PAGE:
Kuelap – Another Machu Picchu

Posted in South America | May 24, 2011 | 0 Comments

Kuelap has been called the “Machu Picchu of north Peru”. The site is just as significant as the latter, and is the biggest collection of stone masonry in the entire South America.

Kuelap is a series of four hundred and fifty stone homes that overlook the Amazon basin. The site was built by a civilization that existed even prior to the Incan people. The exact time is about 800 AD. This makes the site older even than Machu Picchu.

Kuelap is situated in the department of Amazonas in the Gran Vilaya Valley, Chachapoyas. The area is blessed with a subtropical climate and eternal spring weather.

At the point just before the entry of the Amazon River into the Amazon River basin, the river has carved out a canyon that is of larger depth than the Grand Canyon. The climate has a number of similarities with the Machu Picchu, but the vegetation has not proved as destructive to the monument as it has done to Machu Picchu. The area is filled with sub tropical trees, bromeliads and orchids.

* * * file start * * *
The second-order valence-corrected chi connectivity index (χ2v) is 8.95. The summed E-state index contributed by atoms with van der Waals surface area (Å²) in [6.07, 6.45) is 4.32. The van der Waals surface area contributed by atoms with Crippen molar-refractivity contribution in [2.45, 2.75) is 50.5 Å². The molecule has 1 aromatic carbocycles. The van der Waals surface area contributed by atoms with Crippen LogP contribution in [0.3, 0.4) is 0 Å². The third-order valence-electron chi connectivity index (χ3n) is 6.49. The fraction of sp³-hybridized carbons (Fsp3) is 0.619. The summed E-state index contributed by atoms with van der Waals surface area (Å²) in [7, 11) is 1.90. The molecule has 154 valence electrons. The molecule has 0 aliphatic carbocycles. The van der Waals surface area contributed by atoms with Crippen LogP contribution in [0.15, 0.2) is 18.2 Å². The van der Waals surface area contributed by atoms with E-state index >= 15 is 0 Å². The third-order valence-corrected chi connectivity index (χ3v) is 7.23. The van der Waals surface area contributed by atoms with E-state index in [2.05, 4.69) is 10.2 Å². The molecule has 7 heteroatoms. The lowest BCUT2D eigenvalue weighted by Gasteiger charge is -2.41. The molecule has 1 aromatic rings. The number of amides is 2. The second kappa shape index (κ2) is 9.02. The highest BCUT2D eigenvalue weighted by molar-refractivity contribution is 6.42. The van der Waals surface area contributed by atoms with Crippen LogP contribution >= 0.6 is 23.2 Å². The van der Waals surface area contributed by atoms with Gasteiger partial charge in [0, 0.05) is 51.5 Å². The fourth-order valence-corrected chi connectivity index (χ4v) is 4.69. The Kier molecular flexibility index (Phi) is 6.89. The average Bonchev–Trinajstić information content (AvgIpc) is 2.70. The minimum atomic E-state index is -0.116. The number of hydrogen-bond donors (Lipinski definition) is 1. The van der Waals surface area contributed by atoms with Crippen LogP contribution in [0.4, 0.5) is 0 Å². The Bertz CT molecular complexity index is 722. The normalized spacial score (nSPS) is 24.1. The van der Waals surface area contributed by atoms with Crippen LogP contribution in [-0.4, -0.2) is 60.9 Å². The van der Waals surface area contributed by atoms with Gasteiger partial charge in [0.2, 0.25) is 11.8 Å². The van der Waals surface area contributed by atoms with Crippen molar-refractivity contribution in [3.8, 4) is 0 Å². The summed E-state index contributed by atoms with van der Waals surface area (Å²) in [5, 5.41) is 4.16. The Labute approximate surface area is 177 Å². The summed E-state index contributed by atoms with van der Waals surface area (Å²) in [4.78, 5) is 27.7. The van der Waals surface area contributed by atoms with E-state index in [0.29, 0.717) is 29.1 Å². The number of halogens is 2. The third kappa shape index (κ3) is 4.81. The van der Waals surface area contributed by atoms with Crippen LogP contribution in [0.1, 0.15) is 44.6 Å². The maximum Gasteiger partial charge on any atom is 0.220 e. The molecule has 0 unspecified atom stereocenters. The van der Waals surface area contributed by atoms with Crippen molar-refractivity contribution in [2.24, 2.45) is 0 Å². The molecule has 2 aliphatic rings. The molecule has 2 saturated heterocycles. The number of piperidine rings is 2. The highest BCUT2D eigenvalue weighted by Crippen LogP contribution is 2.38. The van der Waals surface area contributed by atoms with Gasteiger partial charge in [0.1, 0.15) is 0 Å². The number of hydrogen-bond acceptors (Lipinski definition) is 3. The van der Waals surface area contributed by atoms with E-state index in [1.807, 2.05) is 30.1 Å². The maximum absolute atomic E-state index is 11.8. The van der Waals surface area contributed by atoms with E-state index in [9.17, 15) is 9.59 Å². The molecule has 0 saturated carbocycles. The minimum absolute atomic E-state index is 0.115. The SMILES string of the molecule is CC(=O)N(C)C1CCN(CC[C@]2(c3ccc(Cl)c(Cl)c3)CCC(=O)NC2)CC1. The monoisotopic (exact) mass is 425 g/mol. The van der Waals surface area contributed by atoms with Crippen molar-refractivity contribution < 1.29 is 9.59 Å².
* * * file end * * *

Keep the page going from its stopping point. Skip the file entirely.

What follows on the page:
Previously, Kuelap was extremely inaccessible and took more than two months to hike to the site. The site has now become more accessible due to the newly buil roads between Choctamal and the ruins. Kuelap can be accessed in two days from Tarapoto or Chclayo.

A visit to Kuelap will also include a trip to the Gocta waterfall, which at 771 m high, is the 3 r d largest waterfall in the world.

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